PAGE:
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Clockwise from top left, Kadena Panthers track stars, senior Marquis Newton, Pacific record holder in long jump; senior Tim Nabonne, two-time Far East cross-country runner-up and leading Okinawa Activities Council district distance runner; senior Eric Robinson, relay, sprinter and OAC district discus record-holder; and junior Jeff Morton, transfer from Colorado where he ran a 10.8 100 and has already run a 11.0 this season.
Clockwise from top left, Kadena Panthers track stars, senior Marquis Newton, Pacific record holder in long jump; senior Tim Nabonne, two-time Far East cross-country runner-up and leading Okinawa Activities Council district distance runner; senior Eric Robinson, relay, sprinter and OAC district discus record-holder; and junior Jeff Morton, transfer from Colorado where he ran a 10.8 100 and has already run a 11.0 this season. (Dave Ornauer / S&S)

KADENA AIR BASE, Okinawa — For the Okinawa high school track and field circuit’s first 12 years, Kubasaki’s boys routinely left Kadena at the starting blocks. No longer.

This season and last, an infusion of talent in all disciplines, plus coaching continuity, have helped the Panthers pound to the front of the pack.

Kadena’s boys are the defending Okinawa Activities Council district and Mike Petty Memorial Meet champions. Marquis Newton holds the Pacific high-jump mark of 6 feet, 5½ inches. Sprinters Jeff Morton, Eric Robinson and Manuel Duran have won all but one relay event. Tim Nabonne has swept every 3,200-, 1,600- and 800-meter run this season.

Lofty heights for a program that spent the 1990s making up in coaching changes what it lacked in district championships — just one, in 2002. Then, Sergio Mendoza became coach last spring.

“We’re seeing a strong nuclei and other kids are attaching themselves to it,” Mendoza said. “We’re really lucky. Those kids are positive motivators.”

In past years, a few athletes would garner the lion’s share of Panthers points. But this squad is balanced top to bottom, said rival Kubasaki coach Charles Burns.

“This team has no weak spots,” he said. “They have some serious weapons.”

Perhaps the biggest weapon, the coaches said, has been coaching continuity.

In the 1990s, Burns said, Kadena “went through coaches as often as some people change socks. … Sergio [has] brought a sense of stability. That’s made a difference. … Once kids realize they have consistency, they’re willing to put out the effort.”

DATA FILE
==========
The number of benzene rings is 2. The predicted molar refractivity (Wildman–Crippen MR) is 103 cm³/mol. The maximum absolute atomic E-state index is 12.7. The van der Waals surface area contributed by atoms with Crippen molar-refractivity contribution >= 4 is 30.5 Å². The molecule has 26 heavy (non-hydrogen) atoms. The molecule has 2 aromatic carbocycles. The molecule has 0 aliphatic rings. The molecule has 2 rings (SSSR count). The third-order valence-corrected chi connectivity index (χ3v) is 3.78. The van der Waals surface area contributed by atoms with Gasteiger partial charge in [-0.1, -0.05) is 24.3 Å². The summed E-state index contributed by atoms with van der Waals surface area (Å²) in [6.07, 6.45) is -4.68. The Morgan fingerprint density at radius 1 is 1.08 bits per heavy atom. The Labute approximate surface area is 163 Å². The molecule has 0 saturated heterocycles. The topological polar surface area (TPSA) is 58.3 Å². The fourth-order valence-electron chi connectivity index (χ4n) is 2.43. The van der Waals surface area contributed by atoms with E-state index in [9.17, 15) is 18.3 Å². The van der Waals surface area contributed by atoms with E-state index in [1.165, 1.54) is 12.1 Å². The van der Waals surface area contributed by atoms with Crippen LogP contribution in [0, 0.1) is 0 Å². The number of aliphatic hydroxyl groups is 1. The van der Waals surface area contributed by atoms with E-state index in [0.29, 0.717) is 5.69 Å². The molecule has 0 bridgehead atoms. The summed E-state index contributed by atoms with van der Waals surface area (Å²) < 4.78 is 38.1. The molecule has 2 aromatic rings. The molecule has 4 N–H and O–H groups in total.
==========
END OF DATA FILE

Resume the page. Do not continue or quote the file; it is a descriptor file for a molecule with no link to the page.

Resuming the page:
Monday, four days before the 4th Mike Petty Meet, Mendoza said, “To go through 10 coaches in 10 years gave the kids the view that track wasn’t as important as other sports. Now … that they see the adults are dedicated to the program, they’re buying into it.”

They’re also winning, placing first in team standings in the last two OAC regular-season meets over Kubasaki, 67-51 on March 23 and 85-53 on March 31.

Morton transferred to Kadena from Colorado, where he ran the 100 in 10.8 seconds last year. On March 23, he ran the event in 11.0 and feels the island record of 10.6 is within reach “if not this year, then certainly next season.”

Nabonne ran the 1,600 in 4:51 on March 23, five seconds shy of the league mark. “I want to push 4:30 by the end of the season” and breach the 10-minute mark in the 3,200, he said.

Burns said Nabonne probably can. “It helps when you have legs that start at your shoulders,” he said. “His stride is as long as most people’s four steps.”

Robinson, Morton and Duran are the heart of a relay unit that Burns says easily could run in the “low 40s” in the 400 relay and “low 3:30s” in the 1,600.

“Robinson is probably one of the best all-around sprinters we’ve had here. And Duran, he’s an animal. He can flat-out run.”

Newton anchors the team in the field-throwing events and holds the Pacific high-jump mark. He said he hopes to achieve a 6-4 leap at the Petty, “then push myself to see how high I can get.”

The Panthers plan to travel to May’s Kanto Plain Association of Secondary Schools meet in Tokyo, where Kubasaki has competed as a non-scoring entity since 2002.

Burns predicted the Panthers will make some noise there too. Kanto Plain schools, he said, “are going to see what running ‘southern style,’ as I call it, is all about.”

Mendoza has different goals. “If we can gain some notoriety” for the girls track and field team, he said, “they can experience the same success as the boys.”

Mendoza said he’d like to mold a program thats competitive against their stateside counterparts.

“If we keep our work ethic as strong as it’s been,” he predicted, a team from the Pacific could “go up against a 4-A or 5-A school in the States “and hold our own. With enough work, I see us giving them a run for the tape.”

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